BMCR 2021.09.18

The Basilica of Saint John Lateran to 1600

, , , The Basilica of Saint John Lateran to 1600. British School at Rome studies. Cambridge; New York: Cambridge University Press, 2020. Pp. 608. ISBN 9781108839761 $140.00.

[Authors and titles are listed at the end of the review.]

This sizeable book is the publication of a conference hosted by the British School at Rome in 2016, which in turn emerged from the School’s Lateran Project, inaugurated in 2012 by Ian Haynes (Newcastle University), Paolo Liverani (University of Florence), Giandomenico Spinola (Vatican Museums), and Salvatore Piro (National Research Council of Italy). The Project set out to apply the latest non-invasive technology to a survey of the sprawling site under and around the cathedral of St. John Lateran, where traditional excavations had uncovered remains thought to belong to the urban villa of Plautius Lateranus confiscated by Nero in 65 CE; the castra nova of the imperial horse guards erected by Septimius Severus in 193-197; and the Constantinian foundations of the cathedral begun in 313. The technologies used included ground-penetrating radar, laser scanning, and eventually the construction of digital models by the “architectural visualizer” Iwan Peverett (New Visions Heritage). As the visualization moved above ground the team collaborated with Lex Bosman (University of Amsterdam), who contributed expertise on the standing basilica. Finally, the conference recruited leading lights in the fields of medieval and postmedieval Roman architecture, art, history, liturgy, and cult practices to share their research on the cathedral concurrently with reports on the Project.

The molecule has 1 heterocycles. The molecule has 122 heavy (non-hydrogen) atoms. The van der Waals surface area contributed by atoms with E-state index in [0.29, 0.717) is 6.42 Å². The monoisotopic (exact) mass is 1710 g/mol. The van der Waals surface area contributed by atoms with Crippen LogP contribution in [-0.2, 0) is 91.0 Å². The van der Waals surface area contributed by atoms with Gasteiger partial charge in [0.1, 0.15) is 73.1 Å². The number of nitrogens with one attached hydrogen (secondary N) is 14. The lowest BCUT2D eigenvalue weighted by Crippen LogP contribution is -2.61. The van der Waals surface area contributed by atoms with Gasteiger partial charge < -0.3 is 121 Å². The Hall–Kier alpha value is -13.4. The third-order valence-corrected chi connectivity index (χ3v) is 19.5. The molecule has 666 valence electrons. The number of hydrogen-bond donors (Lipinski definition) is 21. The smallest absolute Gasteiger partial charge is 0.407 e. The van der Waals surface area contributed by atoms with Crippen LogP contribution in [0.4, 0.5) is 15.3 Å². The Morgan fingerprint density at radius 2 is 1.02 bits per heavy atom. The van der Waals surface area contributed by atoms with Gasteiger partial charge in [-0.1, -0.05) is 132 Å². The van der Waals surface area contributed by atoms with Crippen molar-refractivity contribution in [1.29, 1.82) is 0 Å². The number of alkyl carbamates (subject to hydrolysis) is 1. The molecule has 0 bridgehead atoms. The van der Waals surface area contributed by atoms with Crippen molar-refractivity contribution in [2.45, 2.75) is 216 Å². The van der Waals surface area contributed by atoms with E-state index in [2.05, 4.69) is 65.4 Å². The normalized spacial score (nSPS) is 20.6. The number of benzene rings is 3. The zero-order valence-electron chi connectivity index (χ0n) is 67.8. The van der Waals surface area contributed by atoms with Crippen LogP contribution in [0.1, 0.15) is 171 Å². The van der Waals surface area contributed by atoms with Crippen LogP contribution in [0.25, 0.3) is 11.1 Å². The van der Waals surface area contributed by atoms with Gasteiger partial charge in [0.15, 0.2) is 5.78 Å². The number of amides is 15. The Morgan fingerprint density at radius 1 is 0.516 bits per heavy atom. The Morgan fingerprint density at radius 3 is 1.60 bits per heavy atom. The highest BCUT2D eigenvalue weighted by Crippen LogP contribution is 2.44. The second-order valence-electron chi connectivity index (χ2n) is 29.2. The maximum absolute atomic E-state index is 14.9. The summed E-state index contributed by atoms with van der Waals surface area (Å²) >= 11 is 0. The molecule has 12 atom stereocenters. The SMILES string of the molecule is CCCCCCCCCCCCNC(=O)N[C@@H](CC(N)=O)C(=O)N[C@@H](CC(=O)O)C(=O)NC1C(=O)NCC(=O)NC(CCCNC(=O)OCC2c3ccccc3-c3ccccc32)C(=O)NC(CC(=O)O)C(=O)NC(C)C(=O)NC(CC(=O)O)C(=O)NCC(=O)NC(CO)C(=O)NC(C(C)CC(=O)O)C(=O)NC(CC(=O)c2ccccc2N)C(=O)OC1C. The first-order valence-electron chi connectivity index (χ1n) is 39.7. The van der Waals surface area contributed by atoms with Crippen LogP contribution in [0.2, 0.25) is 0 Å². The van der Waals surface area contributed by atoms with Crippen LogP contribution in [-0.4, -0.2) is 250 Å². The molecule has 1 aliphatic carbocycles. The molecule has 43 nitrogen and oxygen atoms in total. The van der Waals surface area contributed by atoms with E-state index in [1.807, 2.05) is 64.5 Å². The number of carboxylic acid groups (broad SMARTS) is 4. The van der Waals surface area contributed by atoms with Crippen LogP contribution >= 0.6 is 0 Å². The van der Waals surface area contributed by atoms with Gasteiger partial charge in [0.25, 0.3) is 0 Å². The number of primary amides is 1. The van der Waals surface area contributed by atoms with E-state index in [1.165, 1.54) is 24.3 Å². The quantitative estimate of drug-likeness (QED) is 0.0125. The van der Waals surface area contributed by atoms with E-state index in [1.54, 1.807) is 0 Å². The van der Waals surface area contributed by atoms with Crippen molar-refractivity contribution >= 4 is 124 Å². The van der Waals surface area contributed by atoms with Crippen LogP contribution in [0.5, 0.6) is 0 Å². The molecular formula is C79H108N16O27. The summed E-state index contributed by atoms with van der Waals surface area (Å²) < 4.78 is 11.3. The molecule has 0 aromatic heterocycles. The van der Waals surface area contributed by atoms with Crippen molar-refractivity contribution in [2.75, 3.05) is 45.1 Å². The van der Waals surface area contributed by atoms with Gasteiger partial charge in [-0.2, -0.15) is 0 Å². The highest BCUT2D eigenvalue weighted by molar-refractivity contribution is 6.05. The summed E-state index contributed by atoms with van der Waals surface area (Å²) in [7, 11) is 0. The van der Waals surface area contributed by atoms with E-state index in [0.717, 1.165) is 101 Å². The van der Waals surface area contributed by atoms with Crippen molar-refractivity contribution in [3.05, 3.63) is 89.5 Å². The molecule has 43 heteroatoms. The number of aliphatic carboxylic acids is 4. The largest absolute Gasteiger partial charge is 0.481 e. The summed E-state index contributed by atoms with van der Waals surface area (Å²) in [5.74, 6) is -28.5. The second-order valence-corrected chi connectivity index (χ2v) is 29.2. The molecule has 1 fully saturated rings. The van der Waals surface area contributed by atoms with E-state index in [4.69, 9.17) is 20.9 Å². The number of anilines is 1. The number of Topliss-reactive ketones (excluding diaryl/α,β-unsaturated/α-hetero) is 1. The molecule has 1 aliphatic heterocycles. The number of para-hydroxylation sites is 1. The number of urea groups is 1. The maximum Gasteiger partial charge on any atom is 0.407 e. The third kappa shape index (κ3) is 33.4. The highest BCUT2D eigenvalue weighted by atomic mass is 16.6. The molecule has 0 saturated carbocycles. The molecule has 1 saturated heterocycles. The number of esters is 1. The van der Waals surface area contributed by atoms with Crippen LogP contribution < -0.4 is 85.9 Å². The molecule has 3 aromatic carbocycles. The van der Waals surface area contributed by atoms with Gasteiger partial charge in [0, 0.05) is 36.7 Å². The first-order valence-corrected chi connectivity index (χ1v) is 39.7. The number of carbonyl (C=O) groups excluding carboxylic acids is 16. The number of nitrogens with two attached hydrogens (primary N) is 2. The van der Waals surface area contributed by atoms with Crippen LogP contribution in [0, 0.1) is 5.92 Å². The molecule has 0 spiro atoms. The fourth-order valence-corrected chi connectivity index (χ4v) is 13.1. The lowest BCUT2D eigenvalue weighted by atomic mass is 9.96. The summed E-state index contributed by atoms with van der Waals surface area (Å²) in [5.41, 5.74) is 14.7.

The publication is entirely in English. Five chapters (2, 3, 5-7) deal with the pre-Christian phases of the site; ten (9-17, 19) treat the Constantinian basilica and its medieval alterations, liturgy, and historiography; four (18, 20-22) concern postmedieval developments; and two (4, 8) describe two of the technologies employed: ground-penetrating radar and digital visualization.

The book is not for beginners. Despite the arrangement of chapter topics in roughly chronological order, it is not meant to offer a consecutive overview of the archaeological area from antiquity to the seventeenth century. There is no general account of the site, and no ground plan that shows the multiple building phases simultaneously and with equal clarity (illustrations are many but specific and often too small). Some prior familiarity with the basilica and its history is assumed. Although the reader who stubbornly persists in attempting to extract a quasi-monographical account may be rewarded, it is easier and arguably more productive to take each chapter for what it offers on its own terms, which is usually quite a lot. Inevitably, the reader who takes this approach will be drawn to the chapters that most engage her own prior interests and expertise, but a medievalist can profitably read all of them.

The first seven chapters offer important topographical information and correctives to the basilica’s received prehistory. The site was once a sharply sloping hill that peaked under the later nave. The first-century villa accordingly was on two levels, higher under the nave and lower beneath the thirteenth-century apse and ambulatory. Krautheimer expressed the once-common view that the walls under the nave belonged to the egregiae Lateranorum aedes of Plautius Lateranus, which were thought to give the cathedral its toponym.[1] This is debunked by Liverani (ch. 2), who argues that the name derived from a later domus given by Septimius Severus to Titus Sextius Lateranus, which stood northeast of the basilica and later became the residence of the popes. Liverani identifies part of Sextius’s aedes Laterani in the late antique walls below the Sancta Sanctorum, and he doubts that this mansion had any connection with the much earlier villa of Plautius. Spinola, who provides a detailed reconstruction of the first-century villa and its multiple remodelings (ch. 5), takes a different view, maintaining that the home of Plautius covered such a vast area that the aedes later given to Sextius were part of it.